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Preprints
https://doi.org/10.5194/tc-2018-73
© Author(s) 2018. This work is distributed under
the Creative Commons Attribution 4.0 License.
https://doi.org/10.5194/tc-2018-73
© Author(s) 2018. This work is distributed under
the Creative Commons Attribution 4.0 License.

  08 May 2018

08 May 2018

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This preprint has been withdrawn by the authors.

Automated iceberg detection using Landsat: method and example application in Disko Bay, west Greenland

Jessica Scheick1,2, Ellyn M. Enderlin1,2, and Gordon Hamilton1,2,† Jessica Scheick et al.
  • 1School of Earth and Climate Sciences, University of Maine, Orono, ME, USA
  • 2Climate Change Institute, University of Maine, Orono, ME, USA
  • deceased

Abstract. Over the last two decades, the flux of icebergs into Greenland's fjords and coastal waters has increased, concurrent with changes in mass loss and dynamics of Greenland's marine-terminating outlet glaciers. Icebergs impact fjord circulation and stratification, freshwater flux, and ecosystem structure and pose a hazard to marine navigation and infrastructure, yet they remain a relatively understudied component of the ice-ocean system. Icebergs are easily detected in optical satellite imagery, but manual analysis to derive an iceberg size distribution time series is time prohibitive and partially cloudy scenes pose a challenge to automated analysis. Here we present a novel, computationally simple machine learning-based cloud mask for Landsat 7 and 8. This mask is incorporated into a larger iceberg delineation algorithm that allows us to extract iceberg size distributions, including outlines of individual icebergs, for cloud-free and partially cloud-covered Landsat scenes. We applied the algorithm to the Landsat archive covering Disko Bay, west Greenland, to derive a time series of iceberg size distributions from 2000–2002 and 2013–2015. The time series captures the seasonal signal in ice cover resulting from the annual cycles of sea ice formation and breakup and calving of Jakobshavn Isbrae, the dominant source of icebergs in Disko Bay. We note a change in this annual signal during the latter time period, likely a direct result of changes in the calving regime of Jakobshavn Isbrae. During 2000–2002, Jakobshavn Isbrae's floating ice tongue disintegrated and disappeared, transitioning the glacier from low energy, tabular iceberg calving to high energy, full thickness calving and the production of more small icebergs. This transition is also evident in the change in the number of small (~ 225 m2) icebergs found on the bay, which increased during the latter period. The change in the number of small icebergs also led to increasingly negative power law slopes fit to the iceberg size distribution time series. This work suggests that iceberg size distribution time series may provide useful insights into changes in calving dynamics and the physics of iceberg decay, while aiding marine and navigation safety in iceberg laden waters.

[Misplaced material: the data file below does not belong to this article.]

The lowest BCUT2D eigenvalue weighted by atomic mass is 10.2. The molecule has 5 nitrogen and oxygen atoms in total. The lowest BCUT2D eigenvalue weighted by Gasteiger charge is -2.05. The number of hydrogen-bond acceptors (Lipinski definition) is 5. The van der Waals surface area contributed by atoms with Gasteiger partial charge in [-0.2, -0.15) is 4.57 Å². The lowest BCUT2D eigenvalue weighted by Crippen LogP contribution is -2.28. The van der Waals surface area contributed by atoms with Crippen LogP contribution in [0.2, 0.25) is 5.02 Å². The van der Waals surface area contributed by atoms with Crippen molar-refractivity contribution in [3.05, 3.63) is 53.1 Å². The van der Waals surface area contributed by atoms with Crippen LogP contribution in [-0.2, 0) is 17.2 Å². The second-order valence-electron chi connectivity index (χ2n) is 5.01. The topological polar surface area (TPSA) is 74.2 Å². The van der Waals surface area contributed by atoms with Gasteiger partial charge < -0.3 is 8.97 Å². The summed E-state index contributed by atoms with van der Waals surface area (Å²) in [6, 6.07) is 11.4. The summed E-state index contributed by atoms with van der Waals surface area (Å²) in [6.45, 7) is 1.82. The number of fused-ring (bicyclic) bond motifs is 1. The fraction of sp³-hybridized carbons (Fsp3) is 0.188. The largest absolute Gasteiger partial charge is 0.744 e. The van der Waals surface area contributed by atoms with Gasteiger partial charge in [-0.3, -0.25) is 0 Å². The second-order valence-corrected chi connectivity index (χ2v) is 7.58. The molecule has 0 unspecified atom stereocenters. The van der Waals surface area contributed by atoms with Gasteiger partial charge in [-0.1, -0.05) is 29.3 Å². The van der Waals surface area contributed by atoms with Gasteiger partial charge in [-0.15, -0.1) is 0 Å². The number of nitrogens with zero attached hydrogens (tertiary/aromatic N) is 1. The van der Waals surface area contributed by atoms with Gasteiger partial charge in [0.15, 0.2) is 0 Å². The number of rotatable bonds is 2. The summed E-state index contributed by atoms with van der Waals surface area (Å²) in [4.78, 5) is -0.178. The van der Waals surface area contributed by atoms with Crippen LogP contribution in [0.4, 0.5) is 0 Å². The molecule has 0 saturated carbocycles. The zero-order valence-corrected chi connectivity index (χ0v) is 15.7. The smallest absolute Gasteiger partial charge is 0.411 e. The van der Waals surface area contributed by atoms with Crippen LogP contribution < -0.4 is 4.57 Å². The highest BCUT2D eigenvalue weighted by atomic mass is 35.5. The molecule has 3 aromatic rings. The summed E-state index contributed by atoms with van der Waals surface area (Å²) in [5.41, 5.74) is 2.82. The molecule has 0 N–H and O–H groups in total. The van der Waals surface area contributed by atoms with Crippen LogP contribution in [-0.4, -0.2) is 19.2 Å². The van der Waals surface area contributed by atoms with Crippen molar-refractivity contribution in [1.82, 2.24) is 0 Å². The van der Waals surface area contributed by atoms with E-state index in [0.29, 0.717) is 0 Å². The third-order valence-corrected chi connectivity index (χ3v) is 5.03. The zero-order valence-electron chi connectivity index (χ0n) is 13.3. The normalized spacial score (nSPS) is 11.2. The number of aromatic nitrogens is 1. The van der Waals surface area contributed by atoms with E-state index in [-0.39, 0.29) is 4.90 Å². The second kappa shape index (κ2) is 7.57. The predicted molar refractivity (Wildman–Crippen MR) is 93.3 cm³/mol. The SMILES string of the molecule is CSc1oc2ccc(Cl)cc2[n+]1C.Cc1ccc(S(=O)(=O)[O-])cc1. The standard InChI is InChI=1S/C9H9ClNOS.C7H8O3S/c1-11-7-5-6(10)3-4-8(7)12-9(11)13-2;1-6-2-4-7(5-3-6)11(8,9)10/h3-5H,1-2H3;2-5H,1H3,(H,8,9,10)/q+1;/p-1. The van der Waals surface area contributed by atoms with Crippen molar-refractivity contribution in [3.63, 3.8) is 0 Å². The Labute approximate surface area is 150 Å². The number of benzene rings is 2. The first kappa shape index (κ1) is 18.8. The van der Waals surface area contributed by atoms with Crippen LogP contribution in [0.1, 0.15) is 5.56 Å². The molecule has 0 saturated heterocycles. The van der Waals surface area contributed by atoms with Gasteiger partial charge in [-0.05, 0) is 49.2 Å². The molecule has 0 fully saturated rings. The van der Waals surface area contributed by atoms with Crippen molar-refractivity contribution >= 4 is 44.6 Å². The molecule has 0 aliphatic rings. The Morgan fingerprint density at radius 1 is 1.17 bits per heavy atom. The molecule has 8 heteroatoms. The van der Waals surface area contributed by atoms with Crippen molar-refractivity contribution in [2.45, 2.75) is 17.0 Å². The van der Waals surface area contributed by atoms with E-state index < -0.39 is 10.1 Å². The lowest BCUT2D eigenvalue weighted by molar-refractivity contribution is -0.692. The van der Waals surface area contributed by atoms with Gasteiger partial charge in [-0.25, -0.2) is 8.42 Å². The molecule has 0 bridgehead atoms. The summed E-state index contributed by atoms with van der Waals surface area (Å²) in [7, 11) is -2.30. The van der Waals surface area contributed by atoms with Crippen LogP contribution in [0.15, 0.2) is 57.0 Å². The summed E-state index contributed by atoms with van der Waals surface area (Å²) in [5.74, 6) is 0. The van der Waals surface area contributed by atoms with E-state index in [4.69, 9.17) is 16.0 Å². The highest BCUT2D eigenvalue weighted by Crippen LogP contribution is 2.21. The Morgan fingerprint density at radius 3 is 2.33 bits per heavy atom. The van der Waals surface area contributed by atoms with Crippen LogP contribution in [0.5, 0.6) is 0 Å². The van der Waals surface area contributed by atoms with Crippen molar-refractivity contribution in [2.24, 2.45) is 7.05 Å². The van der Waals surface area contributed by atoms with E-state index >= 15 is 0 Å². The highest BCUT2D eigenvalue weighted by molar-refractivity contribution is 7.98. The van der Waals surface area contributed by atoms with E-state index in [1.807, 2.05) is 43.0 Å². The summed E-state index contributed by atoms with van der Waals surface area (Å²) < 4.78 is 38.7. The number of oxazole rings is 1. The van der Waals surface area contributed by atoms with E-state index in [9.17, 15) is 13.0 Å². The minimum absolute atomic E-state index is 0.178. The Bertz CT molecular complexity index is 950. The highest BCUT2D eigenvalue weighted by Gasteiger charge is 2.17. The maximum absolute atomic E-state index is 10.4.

This preprint has been withdrawn.

Jessica Scheick et al.

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Jessica Scheick et al.

Jessica Scheick et al.

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Short summary
Jakobshavn Isbrae generates a large number of icebergs, which float into Disko Bay, west Greenland, and make coastal navigation difficult. From 2013–2015, Disko Bay was often covered with a much larger number of icebergs compared to 2000–2002, including thousands of small icebergs. This confirms observations made by local fishermen and other ship captains and suggests future changes in iceberg cover may occur with changes in glacier activity.
Jakobshavn Isbrae generates a large number of icebergs, which float into Disko Bay, west...
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